When three other hunchbacks, traveling minstrels, ask to spend the night with him, the homeowner makes an exception to his rule of disallowing company. He is hospitable to them, not only allowing them accommodations in his house and treating them to dinner (“a capon roast with peas and bacon”), but also giving each of them spending money. However, the next morning, the husband forbids his overnight guests to return to his residence, vowing that “things would go hard” for them if he caught any of them upon his premises again. A capon, soon to be roasted for a Christmas dinner. ... Roast is a term used in a number of contexts. ... Binomial name Pisum sativum A pea (Pisum sativum) is the small, edible round green seed which grows in a pod on a leguminous vine, hence why it is called a legume. ... Look up bacon in Wiktionary, the free dictionary. ... Morning mist Morning Forest The word morning originally referred to the sunrise, but has been extended to mean the whole early part of the day, from dawn to noon. ...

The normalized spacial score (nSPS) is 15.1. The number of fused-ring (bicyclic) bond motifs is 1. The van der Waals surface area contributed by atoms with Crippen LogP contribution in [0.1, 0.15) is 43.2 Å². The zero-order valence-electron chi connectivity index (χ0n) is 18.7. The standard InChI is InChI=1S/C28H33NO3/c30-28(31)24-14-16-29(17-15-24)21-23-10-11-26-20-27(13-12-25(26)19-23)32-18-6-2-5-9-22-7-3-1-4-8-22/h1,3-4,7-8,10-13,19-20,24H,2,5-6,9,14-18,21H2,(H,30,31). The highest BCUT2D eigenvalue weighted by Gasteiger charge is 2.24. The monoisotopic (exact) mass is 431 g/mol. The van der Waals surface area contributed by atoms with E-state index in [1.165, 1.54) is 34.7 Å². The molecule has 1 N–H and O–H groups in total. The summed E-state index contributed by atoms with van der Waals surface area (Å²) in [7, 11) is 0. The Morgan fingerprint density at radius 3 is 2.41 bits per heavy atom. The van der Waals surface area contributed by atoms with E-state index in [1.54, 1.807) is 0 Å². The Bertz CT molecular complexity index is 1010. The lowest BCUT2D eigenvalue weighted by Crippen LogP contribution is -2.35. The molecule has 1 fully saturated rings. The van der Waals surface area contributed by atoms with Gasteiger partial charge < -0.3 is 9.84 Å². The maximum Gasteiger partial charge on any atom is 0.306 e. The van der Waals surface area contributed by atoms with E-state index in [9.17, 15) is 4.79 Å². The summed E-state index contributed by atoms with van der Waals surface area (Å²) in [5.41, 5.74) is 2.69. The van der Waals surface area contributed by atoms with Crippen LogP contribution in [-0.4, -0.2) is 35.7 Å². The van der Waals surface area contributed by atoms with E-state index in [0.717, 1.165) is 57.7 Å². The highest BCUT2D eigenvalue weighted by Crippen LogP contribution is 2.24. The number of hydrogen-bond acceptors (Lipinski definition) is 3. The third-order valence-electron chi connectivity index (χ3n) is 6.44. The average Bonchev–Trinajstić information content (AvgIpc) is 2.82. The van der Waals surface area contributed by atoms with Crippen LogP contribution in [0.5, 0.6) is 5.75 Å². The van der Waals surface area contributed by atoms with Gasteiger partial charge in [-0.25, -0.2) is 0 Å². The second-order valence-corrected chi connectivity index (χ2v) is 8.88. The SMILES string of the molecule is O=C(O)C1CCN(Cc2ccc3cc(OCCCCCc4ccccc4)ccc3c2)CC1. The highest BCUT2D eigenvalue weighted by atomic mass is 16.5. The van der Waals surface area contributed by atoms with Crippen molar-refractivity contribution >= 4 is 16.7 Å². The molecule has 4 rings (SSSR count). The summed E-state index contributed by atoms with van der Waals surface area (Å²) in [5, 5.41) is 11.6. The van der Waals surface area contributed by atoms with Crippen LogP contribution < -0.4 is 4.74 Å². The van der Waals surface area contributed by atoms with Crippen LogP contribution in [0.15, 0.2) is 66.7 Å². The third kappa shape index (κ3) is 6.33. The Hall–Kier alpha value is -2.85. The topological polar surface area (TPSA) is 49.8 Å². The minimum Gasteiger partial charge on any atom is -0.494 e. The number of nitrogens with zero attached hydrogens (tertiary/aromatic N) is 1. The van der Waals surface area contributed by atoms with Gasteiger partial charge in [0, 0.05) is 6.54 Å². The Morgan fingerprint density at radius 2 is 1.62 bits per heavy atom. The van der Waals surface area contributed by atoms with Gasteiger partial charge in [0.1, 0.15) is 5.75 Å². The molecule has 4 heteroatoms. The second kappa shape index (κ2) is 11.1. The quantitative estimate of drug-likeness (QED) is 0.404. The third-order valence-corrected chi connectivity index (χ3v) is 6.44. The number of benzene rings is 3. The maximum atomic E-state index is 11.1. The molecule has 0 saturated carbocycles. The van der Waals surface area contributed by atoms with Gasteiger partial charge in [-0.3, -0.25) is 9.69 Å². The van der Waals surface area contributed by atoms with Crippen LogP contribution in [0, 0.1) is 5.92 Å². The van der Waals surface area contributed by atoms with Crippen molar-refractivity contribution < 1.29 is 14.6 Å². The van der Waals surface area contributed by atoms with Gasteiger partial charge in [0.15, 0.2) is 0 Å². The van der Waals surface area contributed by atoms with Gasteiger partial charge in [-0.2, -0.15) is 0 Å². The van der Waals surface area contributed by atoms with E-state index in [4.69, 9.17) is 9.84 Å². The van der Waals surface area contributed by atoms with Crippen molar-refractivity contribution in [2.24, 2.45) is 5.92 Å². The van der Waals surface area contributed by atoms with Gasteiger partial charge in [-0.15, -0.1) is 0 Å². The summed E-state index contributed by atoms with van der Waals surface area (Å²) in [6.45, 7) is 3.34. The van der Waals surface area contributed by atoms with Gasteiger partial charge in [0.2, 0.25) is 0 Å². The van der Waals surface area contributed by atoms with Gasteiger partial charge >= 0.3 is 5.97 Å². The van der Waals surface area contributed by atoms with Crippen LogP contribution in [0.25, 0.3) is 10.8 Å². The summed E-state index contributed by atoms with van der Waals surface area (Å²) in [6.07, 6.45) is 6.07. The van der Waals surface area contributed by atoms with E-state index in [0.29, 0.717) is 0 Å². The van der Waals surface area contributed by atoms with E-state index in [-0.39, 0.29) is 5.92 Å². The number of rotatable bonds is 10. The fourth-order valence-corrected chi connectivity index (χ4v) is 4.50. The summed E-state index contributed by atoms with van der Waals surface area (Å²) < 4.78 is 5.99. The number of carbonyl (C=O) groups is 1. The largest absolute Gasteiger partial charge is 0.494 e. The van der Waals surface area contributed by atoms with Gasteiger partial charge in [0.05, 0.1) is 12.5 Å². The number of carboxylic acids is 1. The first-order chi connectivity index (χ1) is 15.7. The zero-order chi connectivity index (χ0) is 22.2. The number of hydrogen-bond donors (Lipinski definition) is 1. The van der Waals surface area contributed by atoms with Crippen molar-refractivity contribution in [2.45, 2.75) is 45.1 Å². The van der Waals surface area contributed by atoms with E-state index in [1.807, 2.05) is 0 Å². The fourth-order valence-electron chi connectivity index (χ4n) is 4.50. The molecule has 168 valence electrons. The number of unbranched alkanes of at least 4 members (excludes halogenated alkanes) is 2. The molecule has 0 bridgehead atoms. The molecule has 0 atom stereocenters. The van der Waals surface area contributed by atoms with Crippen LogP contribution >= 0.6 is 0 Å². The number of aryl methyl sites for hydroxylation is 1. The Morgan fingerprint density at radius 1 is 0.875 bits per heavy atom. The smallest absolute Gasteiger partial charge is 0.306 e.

The minstrels leave, and the homeowner keeps watch from his station on the bridge that spans the canal beside which his house is located. A log bridge in the French Alps near Vallorcine. ... The Canal du Midi, Toulouse, France Canals are man-made channels for water. ...

The wife sends for the minstrels, bidding them to return and sing to her. Soon have they arrive, her husband returns and calls to her from the door to admit him to the house. (Apparently, he insists that the door be locked to frustrate any man who may wish to have sex with his wife.)